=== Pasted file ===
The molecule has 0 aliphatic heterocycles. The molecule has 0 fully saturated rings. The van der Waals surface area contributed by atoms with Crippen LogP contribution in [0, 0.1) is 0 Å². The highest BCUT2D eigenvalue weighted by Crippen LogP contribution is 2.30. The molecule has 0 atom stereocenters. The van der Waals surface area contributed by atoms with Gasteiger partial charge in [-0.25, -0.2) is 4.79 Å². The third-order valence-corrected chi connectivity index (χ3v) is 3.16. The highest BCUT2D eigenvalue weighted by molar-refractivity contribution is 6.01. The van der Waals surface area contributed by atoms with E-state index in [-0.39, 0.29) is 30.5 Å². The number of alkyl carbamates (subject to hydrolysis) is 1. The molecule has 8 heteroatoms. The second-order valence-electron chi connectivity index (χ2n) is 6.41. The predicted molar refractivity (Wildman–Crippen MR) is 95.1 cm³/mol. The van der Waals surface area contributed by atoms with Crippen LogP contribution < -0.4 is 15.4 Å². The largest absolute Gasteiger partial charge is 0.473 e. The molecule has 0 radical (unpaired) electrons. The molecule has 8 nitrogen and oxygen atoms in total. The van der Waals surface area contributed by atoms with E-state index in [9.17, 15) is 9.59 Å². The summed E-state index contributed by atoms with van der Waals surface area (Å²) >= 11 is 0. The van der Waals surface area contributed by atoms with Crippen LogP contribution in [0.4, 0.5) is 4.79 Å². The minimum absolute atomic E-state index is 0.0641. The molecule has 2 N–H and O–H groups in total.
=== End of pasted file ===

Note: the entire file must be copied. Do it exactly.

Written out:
The molecule has 0 aliphatic heterocycles. The molecule has 0 fully saturated rings. The van der Waals surface area contributed by atoms with Crippen LogP contribution in [0, 0.1) is 0 Å². The highest BCUT2D eigenvalue weighted by Crippen LogP contribution is 2.30. The molecule has 0 atom stereocenters. The van der Waals surface area contributed by atoms with Gasteiger partial charge in [-0.25, -0.2) is 4.79 Å². The third-order valence-corrected chi connectivity index (χ3v) is 3.16. The highest BCUT2D eigenvalue weighted by molar-refractivity contribution is 6.01. The van der Waals surface area contributed by atoms with E-state index in [-0.39, 0.29) is 30.5 Å². The number of alkyl carbamates (subject to hydrolysis) is 1. The molecule has 8 heteroatoms. The second-order valence-electron chi connectivity index (χ2n) is 6.41. The predicted molar refractivity (Wildman–Crippen MR) is 95.1 cm³/mol. The van der Waals surface area contributed by atoms with Crippen LogP contribution < -0.4 is 15.4 Å². The largest absolute Gasteiger partial charge is 0.473 e. The molecule has 0 radical (unpaired) electrons. The molecule has 8 nitrogen and oxygen atoms in total. The van der Waals surface area contributed by atoms with E-state index in [9.17, 15) is 9.59 Å². The summed E-state index contributed by atoms with van der Waals surface area (Å²) >= 11 is 0. The van der Waals surface area contributed by atoms with Crippen LogP contribution in [0.4, 0.5) is 4.79 Å². The minimum absolute atomic E-state index is 0.0641. The molecule has 2 N–H and O–H groups in total.